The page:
FOR IMMEDIATE RELEASE
January 12, 2010
Washington, D.C. – The trial of seven Baha’i religious leaders in Iran for spying against Iran is a “sham” and should be condemned in the strongest possible terms by the international community, said the U.S. Commission on International Religious Freedom (USCIRF) today.
The five men and two women–Fariba Kamalabadi, Jamaloddin Khanjani, Afif Naeimi, Saeid Rezaie, Behrouz Tavakkoli, Vahid Tizfahm and Mahvash Sabet–who have been imprisoned since the spring of 2008, went on trial today, the official Iranian news service ISNA reported. In an apparent gaff, news agencies reported that the ISNA press release was posted hours before the Baha’is were taken to court. The charges could bring the death penalty.
“We are extremely concerned about the fate of the seven Baha’is, who could face the death penalty for several of the charges leveled against them today in court,” said Leonard Leo, USCIRF chair. “It appears that the Iranian government has already predetermined the outcome, and is once again using its courts as an instrument of religious persecution in blatant violation of international human rights law.”
The U.S. State Department, in a late night statement, condemned the Iranian government for deciding to hold the trial.
USCIRF was quick to join the international outcry.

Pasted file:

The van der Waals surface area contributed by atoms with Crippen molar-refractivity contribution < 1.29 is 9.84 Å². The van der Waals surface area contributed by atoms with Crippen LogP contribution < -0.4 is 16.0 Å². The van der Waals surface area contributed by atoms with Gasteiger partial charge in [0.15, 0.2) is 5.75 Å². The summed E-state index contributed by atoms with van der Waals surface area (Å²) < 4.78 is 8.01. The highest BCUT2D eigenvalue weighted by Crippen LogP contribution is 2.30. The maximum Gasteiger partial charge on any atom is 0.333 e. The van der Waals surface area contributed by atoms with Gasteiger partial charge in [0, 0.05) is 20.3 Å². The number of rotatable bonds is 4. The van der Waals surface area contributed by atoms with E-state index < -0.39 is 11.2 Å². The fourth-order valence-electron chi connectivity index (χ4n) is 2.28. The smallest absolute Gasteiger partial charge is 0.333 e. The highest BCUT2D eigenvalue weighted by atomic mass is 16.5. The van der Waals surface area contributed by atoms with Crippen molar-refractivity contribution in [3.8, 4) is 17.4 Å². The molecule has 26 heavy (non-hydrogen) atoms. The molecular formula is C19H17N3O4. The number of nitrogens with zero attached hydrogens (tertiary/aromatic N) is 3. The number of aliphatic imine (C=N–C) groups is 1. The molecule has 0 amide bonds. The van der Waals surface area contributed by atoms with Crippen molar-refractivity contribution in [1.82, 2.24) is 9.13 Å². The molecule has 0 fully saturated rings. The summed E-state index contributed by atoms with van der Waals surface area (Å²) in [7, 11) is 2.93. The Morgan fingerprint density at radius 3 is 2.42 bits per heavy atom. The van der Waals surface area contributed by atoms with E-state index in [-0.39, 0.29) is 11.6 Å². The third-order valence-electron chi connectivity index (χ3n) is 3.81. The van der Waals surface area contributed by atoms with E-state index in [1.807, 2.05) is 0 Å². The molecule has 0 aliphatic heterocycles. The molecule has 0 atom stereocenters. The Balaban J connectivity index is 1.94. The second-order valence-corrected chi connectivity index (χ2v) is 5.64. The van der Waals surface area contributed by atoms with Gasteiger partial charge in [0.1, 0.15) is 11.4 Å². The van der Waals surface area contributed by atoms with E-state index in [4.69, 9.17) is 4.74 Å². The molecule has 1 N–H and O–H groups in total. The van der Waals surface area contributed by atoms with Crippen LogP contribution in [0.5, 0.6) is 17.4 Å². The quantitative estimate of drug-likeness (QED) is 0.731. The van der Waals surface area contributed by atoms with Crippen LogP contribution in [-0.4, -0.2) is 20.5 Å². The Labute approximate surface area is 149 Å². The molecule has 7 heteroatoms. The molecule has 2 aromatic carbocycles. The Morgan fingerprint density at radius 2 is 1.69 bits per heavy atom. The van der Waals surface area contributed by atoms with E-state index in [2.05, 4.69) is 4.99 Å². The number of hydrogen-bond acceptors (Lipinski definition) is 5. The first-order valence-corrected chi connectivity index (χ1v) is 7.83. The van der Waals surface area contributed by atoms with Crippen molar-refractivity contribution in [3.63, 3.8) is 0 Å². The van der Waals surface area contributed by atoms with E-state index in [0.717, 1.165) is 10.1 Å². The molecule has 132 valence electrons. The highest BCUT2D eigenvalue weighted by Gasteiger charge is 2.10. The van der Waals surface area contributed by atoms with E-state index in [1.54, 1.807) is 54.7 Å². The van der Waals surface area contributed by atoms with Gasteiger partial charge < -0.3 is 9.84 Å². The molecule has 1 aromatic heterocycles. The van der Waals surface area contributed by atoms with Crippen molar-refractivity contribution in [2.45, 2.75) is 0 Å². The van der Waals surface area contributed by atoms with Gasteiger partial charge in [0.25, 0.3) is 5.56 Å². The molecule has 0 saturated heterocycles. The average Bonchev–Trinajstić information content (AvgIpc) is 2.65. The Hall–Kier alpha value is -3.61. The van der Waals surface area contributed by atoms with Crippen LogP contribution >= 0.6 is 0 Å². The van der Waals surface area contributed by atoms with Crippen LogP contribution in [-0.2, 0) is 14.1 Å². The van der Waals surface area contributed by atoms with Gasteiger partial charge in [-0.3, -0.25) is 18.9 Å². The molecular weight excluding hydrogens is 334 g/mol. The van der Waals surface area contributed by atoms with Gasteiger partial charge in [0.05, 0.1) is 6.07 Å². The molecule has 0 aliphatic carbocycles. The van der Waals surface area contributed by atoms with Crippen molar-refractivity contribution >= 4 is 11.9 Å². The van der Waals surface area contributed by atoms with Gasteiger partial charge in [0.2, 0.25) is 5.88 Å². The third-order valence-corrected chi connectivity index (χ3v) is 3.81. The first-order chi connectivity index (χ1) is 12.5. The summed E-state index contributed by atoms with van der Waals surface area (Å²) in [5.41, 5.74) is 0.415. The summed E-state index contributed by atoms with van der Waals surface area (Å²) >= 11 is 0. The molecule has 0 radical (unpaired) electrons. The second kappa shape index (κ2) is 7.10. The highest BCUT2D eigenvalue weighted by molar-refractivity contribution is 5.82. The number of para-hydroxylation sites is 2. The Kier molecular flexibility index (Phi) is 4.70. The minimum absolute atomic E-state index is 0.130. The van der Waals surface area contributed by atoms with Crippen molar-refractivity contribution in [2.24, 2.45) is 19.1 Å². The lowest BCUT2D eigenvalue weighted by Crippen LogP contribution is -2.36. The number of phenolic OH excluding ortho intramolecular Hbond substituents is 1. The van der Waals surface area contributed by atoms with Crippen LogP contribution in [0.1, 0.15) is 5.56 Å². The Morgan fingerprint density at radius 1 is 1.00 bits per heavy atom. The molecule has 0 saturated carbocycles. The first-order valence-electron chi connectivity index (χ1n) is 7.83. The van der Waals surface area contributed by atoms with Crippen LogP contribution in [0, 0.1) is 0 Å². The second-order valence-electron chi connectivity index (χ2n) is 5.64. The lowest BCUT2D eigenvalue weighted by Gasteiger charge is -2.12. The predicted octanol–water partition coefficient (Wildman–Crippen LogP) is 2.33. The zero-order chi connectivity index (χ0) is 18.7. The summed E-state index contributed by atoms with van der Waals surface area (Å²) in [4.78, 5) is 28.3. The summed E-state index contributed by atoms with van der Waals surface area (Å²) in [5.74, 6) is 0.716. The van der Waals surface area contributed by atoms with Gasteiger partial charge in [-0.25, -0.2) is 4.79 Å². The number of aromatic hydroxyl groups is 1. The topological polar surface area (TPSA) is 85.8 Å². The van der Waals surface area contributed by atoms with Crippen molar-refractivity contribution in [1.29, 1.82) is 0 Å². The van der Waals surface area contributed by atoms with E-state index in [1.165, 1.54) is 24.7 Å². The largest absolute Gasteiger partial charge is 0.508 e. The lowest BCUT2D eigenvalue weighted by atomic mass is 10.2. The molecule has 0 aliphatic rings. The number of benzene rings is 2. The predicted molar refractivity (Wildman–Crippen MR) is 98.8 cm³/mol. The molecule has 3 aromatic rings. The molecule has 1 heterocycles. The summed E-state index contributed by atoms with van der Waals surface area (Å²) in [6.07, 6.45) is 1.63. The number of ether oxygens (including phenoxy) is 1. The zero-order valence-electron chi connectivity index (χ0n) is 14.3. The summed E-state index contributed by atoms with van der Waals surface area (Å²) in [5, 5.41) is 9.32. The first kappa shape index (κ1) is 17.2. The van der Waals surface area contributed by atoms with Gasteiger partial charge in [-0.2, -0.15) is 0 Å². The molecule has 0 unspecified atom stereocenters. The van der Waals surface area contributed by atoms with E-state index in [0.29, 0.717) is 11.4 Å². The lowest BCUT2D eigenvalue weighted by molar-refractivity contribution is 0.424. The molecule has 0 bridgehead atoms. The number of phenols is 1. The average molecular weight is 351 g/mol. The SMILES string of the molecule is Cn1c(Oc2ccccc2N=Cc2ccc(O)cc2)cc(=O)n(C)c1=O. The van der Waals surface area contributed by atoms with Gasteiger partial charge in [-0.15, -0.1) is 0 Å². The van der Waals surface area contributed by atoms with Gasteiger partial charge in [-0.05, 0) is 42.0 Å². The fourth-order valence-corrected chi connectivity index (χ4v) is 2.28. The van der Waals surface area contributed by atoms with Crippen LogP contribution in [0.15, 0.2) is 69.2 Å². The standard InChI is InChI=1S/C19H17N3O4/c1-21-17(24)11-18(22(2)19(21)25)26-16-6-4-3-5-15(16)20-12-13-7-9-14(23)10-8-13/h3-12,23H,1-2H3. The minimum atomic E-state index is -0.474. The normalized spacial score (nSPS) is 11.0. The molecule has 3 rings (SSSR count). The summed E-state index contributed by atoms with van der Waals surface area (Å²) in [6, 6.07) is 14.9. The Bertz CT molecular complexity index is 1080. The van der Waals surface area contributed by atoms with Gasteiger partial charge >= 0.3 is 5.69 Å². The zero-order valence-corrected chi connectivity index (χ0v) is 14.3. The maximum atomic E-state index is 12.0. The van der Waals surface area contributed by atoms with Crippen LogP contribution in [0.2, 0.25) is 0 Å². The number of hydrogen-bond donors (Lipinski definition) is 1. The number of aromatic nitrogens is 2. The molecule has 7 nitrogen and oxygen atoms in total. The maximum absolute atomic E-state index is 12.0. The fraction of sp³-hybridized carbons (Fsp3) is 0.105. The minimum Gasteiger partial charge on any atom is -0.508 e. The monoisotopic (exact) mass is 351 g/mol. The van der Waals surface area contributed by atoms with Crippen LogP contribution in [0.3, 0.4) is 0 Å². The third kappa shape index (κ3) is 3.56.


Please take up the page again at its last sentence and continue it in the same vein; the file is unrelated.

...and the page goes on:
“We commend the U.S. government on its strong statement of today and we urge the international community to put the Iranian government on notice that they will be held to account should the sham trial continue this week,” said Mr. Leo.
Over the past few years, and especially after the contested June 2009 presidential election, the government has imposed harsh prison sentences on several prominent reformers from the Shi’a majority community, many of whom have been tried under criminal laws on trumped-up charges of “insulting Islam” and criticizing the Islamic Republic.
This systematic repression extends to religious minorities, particularly Baha’is, as well as Sufi Muslims, Jews, and Christians. During the past year, the Iranian government has intensified its targeting of these groups while increasing its anti-Semitic, Holocaust-denying rhetoric. Many Sufi Muslims remain in prison without charge and last month, at least five Christian converts were detained for worshipping in underground churches.
In addition to the seven Baha’i leaders who have been held for nearly two years, there are 40 other Baha’is in Iranian prisons solely for their religious beliefs. At least 13 more Baha’is were arrested earlier this week, 10 of whom remain in detention. Last week, harsh prison sentences reportedly were handed down to nine Baha’is in the northern Iranian city of Mashhad. More than 200 Baha’is have been killed or executed since the Islamic Republic came to power some 30 years ago.
USCIRF is an independent, bipartisan U.S. federal government commission. USCIRF Commissioners are appointed by the President and the leadership of both political parties in the Senate and the House of Representatives. USCIRF’s principal responsibilities are to review the facts and circumstances of violations of religious freedom internationally and to make policy recommendations to the President, the Secretary of State and Congress.
To interview a USCIRF Commissioner, contact Tom Carter, Communications Director at
or (202) 523-3257.